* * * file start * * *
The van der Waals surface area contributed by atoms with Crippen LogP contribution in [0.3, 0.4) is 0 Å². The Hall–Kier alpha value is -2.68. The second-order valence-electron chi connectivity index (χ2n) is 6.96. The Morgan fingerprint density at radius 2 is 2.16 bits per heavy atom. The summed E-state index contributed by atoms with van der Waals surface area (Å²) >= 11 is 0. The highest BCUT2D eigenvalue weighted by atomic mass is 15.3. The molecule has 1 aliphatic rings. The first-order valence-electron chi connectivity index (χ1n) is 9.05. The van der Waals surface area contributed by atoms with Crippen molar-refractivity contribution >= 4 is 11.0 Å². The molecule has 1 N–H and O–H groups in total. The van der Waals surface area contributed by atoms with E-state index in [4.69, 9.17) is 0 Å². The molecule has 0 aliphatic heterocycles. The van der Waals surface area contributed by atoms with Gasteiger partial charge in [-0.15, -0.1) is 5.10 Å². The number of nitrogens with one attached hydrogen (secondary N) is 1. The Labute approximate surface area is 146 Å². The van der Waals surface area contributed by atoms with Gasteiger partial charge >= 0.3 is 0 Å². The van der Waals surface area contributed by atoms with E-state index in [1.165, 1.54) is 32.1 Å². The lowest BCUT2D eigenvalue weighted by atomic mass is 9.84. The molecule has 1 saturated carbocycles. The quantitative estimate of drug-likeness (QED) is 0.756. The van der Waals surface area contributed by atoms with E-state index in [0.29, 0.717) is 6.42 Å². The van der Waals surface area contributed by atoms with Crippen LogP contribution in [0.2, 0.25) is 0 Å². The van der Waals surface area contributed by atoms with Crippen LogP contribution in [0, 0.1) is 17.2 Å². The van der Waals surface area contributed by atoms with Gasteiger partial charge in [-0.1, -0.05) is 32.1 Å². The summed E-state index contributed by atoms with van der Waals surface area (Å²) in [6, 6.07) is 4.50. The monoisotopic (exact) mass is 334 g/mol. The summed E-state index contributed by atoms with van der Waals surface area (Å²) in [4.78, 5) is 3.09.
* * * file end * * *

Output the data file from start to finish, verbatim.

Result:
The van der Waals surface area contributed by atoms with Crippen LogP contribution in [0.3, 0.4) is 0 Å². The Hall–Kier alpha value is -2.68. The second-order valence-electron chi connectivity index (χ2n) is 6.96. The Morgan fingerprint density at radius 2 is 2.16 bits per heavy atom. The summed E-state index contributed by atoms with van der Waals surface area (Å²) >= 11 is 0. The highest BCUT2D eigenvalue weighted by atomic mass is 15.3. The molecule has 1 aliphatic rings. The first-order valence-electron chi connectivity index (χ1n) is 9.05. The van der Waals surface area contributed by atoms with Crippen molar-refractivity contribution >= 4 is 11.0 Å². The molecule has 1 N–H and O–H groups in total. The van der Waals surface area contributed by atoms with E-state index in [4.69, 9.17) is 0 Å². The molecule has 0 aliphatic heterocycles. The van der Waals surface area contributed by atoms with Gasteiger partial charge in [-0.15, -0.1) is 5.10 Å². The number of nitrogens with one attached hydrogen (secondary N) is 1. The Labute approximate surface area is 146 Å². The van der Waals surface area contributed by atoms with Gasteiger partial charge >= 0.3 is 0 Å². The van der Waals surface area contributed by atoms with E-state index in [1.165, 1.54) is 32.1 Å². The lowest BCUT2D eigenvalue weighted by atomic mass is 9.84. The molecule has 1 saturated carbocycles. The quantitative estimate of drug-likeness (QED) is 0.756. The van der Waals surface area contributed by atoms with E-state index in [0.29, 0.717) is 6.42 Å². The van der Waals surface area contributed by atoms with Crippen LogP contribution in [0.2, 0.25) is 0 Å². The van der Waals surface area contributed by atoms with Crippen LogP contribution in [0, 0.1) is 17.2 Å². The van der Waals surface area contributed by atoms with Gasteiger partial charge in [-0.1, -0.05) is 32.1 Å². The summed E-state index contributed by atoms with van der Waals surface area (Å²) in [6, 6.07) is 4.50. The monoisotopic (exact) mass is 334 g/mol. The summed E-state index contributed by atoms with van der Waals surface area (Å²) in [4.78, 5) is 3.09.